The study was carried out in operational area of Krishi Vigyan Kendra, Bikaner-II (28.517° N Latitude; 73.759° E Longitude and 195m above mean sea level) which falls under Hyper Arid Partial Irrigated Plain Zone (IC) of Rajasthan. Characteristically, the zone covers an area of 7.70 mha, with average rainfall of 100–350 mm, with mean maximum temperature 48 °C and means minimum temperature 3.0 °C. Under the experimentation, a total of 251 demonstrations were conducted in 110.5 ha area during rabi seasons (October to March) of respective years, 2013-2014 to 2018-2019. Selection of farmers were done following due technique of Participatory Rural Appraisal (PRA). These demonstrations were carried out under the supervision of KVK scientists. The selection of cultivators was done on the basis of Participatory Rural Appraisal (PRA). Recommended technologies for the agro-climatic zone (Hyper Arid Partial Irrigated Plain Zone, numerated as IC) developed by the university were adopted in letter and spirit for raising Indian mustard. Soils from each demonstration were collected and analyzed for pH, EC, OC (%), available N, available P2O5 and available K2O. Among all demonstrations, the soil texture was sandy loam. However, the soil of demonstration site was low in organic carbon (0.18–0.34%), low in available N (145–185 kg ha-1), medium in available P2O5 (16.50–21.40 kg ha-1) and high in available K2O (285–420 kg ha-1). The soil of the demonstration field was slightly alkaline in soil pH (7.63–8.41) and non-saline to slightly saline in EC (0.85-2.67dS m-1). The improved technology in the front-line demonstration includes introduction of newly released improved varieties of Indian mustard, recommended package and practice including maintenance of optimum plant population and plant protection measures etc (Table 1).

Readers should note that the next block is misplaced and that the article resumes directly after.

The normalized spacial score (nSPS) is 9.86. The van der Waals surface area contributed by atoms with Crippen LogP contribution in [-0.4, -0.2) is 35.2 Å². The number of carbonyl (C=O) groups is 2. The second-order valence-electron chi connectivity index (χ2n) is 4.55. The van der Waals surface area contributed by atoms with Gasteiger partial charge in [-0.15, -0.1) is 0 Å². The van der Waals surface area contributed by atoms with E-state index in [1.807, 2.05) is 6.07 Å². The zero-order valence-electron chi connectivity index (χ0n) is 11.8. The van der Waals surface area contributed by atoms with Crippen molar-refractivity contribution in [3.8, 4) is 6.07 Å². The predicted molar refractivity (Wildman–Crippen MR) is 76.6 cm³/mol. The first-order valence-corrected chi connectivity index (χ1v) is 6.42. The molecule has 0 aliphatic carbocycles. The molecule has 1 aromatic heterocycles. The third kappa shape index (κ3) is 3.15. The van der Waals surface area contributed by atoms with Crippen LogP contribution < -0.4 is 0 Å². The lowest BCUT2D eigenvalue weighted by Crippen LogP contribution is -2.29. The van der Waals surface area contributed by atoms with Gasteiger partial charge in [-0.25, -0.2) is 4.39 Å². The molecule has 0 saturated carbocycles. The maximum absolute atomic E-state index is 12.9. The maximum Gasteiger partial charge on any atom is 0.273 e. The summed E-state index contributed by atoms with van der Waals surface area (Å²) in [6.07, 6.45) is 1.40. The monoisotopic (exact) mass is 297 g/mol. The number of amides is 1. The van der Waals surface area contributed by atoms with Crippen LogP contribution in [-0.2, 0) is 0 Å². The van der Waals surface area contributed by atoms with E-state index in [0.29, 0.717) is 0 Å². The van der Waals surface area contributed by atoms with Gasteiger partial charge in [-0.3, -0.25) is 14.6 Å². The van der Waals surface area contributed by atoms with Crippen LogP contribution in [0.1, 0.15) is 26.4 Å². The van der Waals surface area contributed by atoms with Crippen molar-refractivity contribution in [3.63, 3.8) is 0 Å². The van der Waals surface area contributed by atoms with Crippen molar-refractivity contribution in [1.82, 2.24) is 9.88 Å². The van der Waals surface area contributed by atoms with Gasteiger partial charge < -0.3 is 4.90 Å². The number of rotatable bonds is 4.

Sowing of the demonstration crop was done during mid-October to mid-November. The crop of mustard under demonstration was spaced at 45cm row to row using the seed rate at 4.0 kg ha-1. The recommended dose of fertilizers including N, P, S and Zn were applied under the demonstration plots using urea, DAP, elemental sulphur and zinc sulphate, respectively. The amount of nitrogen supplied through DAP and sulphur through zinc sulphate was subtracted from the respective fertilizer and the amount so arrived was applied through urea and zinc sulphate. Half of the nitrogen and full amount of phosphorus, sulphur and zinc were applied as basal in the respective plots. The improved package of practices include improved varieties (RGN 48, RGN 229 and DRMRIJ 31), seed treatment with fungicides(Mancozeb 50 WP @ 2 g kg-1), insecticide (Thiamethoxam 25 WG @ 2 ml kg-1 seed) and biofertilizers (PSB culture), (Carbendazim 2 g kg-1 seed), weed management (Pendimethalin 37.8 CS @ 3 l ha-1 and one hand weeding at 45 DAS) and pest management (Thiamethoxam 25 WG @ 0.4 g l-1 of water, Imidacloprid 17.8 SL @ 250 ml ha-1, Mancozeb 80WP @ 2 gl-1 of water) was followed. Recommended irrigations at critical stages were applied to the crop. The performance of Indian mustard under the demonstrations were compared with the farmers’ practice which include 6 kg ha-1 self procured seed without seed treatment and use of only DAP fertilizer. The results were economically analyzed in terms of B:C ratio and net returns to re-establish the viability. The yield and economics of data were obtained from 251 respondents from an area of 110.5 hectare area for the period of six years. The yield data were collected from both the demonstration plots and farmers’ practice plots by random crop cutting methods and analyzed using simple statistical tools. The crops were harvested at perfect maturity stage with suitable method and yield data was collected. Under the investigation, technology yield gap, extension yield gap and technology index (Samui et al., 2000) were calculated using following formulae given hereunder:

    Per cent increase in yield=[(Demonstration yield (kg ha-1)-Farmers' practice yield (kg ha-1)]÷Farmers' practice yield (kg ha-1)×100